Investigations into charges of sexual and physical abuse of
children by German Catholic priests are getting under way, and
involve a choir run by Pope Benedict's brother. Did the pontiff know
about the allegations when he was a bishop in his home country? "We
do not know," a German Catholic church spokesman said.
German Catholic church authorities here launched two intertwined
investigations Wednesday into allegations of abuse by members of the
clergy. One is looking into allegations about the brother of Pope
Benedict XVI and the second into how much members of the German
clergy - including the German-born pope - knew about the
allegations, which date back to the 1950s. The pope's older brother,
Rev. Georg Ratzinger, was in charge of the select Regensburger
Domspatzen boys' choir from 1964 to 1994. Members of that choir have
alleged in recent weeks that choir leaders physically and sexually
assaulted them on numerous occasions. The Catholic diocese of
Regensburg in southern Germany has appointed independent lawyer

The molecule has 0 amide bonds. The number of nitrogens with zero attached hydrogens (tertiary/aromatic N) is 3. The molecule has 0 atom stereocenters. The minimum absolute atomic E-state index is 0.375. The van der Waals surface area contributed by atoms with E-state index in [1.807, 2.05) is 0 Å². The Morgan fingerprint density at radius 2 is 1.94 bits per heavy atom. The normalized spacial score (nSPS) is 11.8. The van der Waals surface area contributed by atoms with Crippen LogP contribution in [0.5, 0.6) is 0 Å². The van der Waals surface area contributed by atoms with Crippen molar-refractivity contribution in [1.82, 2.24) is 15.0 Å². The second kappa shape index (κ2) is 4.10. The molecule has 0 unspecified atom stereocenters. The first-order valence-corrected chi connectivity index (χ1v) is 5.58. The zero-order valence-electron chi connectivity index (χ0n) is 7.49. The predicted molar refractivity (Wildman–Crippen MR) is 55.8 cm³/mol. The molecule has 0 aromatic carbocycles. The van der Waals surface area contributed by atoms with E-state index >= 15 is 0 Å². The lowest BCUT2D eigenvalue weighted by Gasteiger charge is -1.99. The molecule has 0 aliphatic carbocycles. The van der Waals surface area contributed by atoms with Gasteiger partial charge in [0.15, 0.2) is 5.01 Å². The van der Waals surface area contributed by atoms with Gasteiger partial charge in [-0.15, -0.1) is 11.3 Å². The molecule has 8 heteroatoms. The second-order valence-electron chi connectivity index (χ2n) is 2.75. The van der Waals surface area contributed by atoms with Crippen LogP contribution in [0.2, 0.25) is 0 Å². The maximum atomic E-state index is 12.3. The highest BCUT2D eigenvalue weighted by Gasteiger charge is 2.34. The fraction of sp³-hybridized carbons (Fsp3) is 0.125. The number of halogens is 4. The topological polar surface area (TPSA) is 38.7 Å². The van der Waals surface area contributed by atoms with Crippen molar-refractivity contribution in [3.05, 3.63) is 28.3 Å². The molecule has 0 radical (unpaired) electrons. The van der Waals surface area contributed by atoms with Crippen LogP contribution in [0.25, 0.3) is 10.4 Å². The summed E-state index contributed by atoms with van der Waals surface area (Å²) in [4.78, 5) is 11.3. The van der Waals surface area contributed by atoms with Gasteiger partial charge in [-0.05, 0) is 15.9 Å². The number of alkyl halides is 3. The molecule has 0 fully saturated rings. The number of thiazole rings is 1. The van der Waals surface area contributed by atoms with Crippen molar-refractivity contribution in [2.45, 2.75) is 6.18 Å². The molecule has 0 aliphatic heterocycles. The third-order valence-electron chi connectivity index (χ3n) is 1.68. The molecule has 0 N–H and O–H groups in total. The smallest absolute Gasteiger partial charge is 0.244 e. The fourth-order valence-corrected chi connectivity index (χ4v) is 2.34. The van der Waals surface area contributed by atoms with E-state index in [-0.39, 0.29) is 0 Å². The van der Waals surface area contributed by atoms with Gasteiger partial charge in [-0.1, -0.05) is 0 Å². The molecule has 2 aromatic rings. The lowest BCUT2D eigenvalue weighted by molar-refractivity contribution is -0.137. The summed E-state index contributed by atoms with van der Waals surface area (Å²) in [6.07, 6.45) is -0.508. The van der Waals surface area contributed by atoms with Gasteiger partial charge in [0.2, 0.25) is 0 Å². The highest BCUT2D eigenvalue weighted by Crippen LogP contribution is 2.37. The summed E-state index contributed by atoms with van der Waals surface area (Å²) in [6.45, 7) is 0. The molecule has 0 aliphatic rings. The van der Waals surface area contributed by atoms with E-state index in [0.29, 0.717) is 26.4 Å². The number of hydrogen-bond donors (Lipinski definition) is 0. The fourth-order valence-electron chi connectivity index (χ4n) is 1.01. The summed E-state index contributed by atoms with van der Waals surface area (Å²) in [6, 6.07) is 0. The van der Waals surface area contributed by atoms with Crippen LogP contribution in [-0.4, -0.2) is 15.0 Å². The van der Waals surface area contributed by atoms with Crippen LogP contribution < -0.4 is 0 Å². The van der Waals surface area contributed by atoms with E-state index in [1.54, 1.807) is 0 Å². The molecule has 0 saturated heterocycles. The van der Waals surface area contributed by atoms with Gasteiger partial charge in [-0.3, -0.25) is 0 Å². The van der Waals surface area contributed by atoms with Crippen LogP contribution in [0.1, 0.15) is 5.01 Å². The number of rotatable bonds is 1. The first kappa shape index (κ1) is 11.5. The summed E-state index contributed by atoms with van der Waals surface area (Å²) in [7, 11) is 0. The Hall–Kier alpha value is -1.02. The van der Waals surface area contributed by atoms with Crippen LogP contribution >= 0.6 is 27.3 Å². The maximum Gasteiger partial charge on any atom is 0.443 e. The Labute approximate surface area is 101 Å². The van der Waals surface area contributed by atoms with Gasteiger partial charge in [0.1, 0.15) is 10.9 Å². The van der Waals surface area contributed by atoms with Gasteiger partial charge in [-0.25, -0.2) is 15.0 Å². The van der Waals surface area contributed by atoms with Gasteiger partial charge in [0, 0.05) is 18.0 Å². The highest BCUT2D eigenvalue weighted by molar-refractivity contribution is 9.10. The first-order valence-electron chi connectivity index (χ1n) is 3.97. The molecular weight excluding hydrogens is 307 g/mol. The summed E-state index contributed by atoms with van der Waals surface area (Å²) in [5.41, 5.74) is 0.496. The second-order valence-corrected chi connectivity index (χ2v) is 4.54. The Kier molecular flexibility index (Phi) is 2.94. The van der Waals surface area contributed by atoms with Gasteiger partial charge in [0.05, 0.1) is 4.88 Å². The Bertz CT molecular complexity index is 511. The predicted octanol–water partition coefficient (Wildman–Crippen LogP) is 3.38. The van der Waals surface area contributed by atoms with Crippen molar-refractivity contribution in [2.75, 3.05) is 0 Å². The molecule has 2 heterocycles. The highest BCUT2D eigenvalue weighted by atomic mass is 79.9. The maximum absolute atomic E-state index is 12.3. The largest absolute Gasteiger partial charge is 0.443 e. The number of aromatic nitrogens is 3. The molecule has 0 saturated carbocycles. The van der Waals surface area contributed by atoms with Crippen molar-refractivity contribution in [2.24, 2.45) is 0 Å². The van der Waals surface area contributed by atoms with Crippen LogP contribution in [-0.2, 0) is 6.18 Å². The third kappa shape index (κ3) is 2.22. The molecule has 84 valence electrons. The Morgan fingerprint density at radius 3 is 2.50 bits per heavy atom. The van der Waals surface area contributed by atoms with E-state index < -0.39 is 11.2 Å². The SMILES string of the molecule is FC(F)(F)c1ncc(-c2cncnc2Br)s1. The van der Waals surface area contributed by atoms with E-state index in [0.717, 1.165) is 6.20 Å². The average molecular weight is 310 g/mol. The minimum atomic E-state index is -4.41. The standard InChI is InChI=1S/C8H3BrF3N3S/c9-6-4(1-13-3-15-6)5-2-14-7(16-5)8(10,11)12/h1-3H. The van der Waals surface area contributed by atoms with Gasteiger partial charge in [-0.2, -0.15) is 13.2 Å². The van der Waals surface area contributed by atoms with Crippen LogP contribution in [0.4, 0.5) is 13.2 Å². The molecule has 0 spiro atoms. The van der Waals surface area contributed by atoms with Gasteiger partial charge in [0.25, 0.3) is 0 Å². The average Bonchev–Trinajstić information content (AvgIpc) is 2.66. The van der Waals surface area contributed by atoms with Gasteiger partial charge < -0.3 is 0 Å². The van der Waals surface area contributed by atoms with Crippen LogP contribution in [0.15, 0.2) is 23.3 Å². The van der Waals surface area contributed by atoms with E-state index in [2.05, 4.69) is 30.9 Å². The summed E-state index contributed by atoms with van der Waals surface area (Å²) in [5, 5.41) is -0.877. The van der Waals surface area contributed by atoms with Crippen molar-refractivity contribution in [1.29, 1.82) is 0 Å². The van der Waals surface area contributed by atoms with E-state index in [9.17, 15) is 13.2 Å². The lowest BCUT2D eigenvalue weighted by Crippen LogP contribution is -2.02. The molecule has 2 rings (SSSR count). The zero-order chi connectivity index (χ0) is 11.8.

Andreas Scheulen to head the investigation. Rev. Ratzinger told
Passauer Neue Presse, a German daily, that the sexual abuse
allegations occurred before he was in charge of the choir, but said
that he was not aware of the problem. He also told the German
newspaper that he had slapped members of the choir in the 1960s, a
common practice in Catholic schools at the time.
The emerging scandal about abusive priests and a possible cover-
up by Church leaders comes after a string of similar allegations
against the church in recent years that has left many Catholics
disillusioned and questioning the Vatican's moral leadership.
In 2002, church leaders in Boston were found to have shuffled
priests around to other dioceses when allegations of pedophilia
surfaced against them in the Boston Globe. That scandal, plus
similar ones in Texas, California, and elsewhere, have cost the
church hundreds of millions of dollars in settlements with victims.
This past December, a government inquiry in Ireland found church
leaders and the Irish police covered up sexual abuse of children
there for over 30 years.
Mr. Scheulen's investigation is expected to be finished in a few
weeks. Rev. Ratzinger did not return calls for comment, but has
publicly asked for forgiveness. The second investigation will be
conducted by the Catholic diocese of Regensburg in southern Germany
and will explore allegations that boys were sexually and physically
abused at Catholic schools around Germany. So far, more than 170
former students have accused clergy members of sexual or physical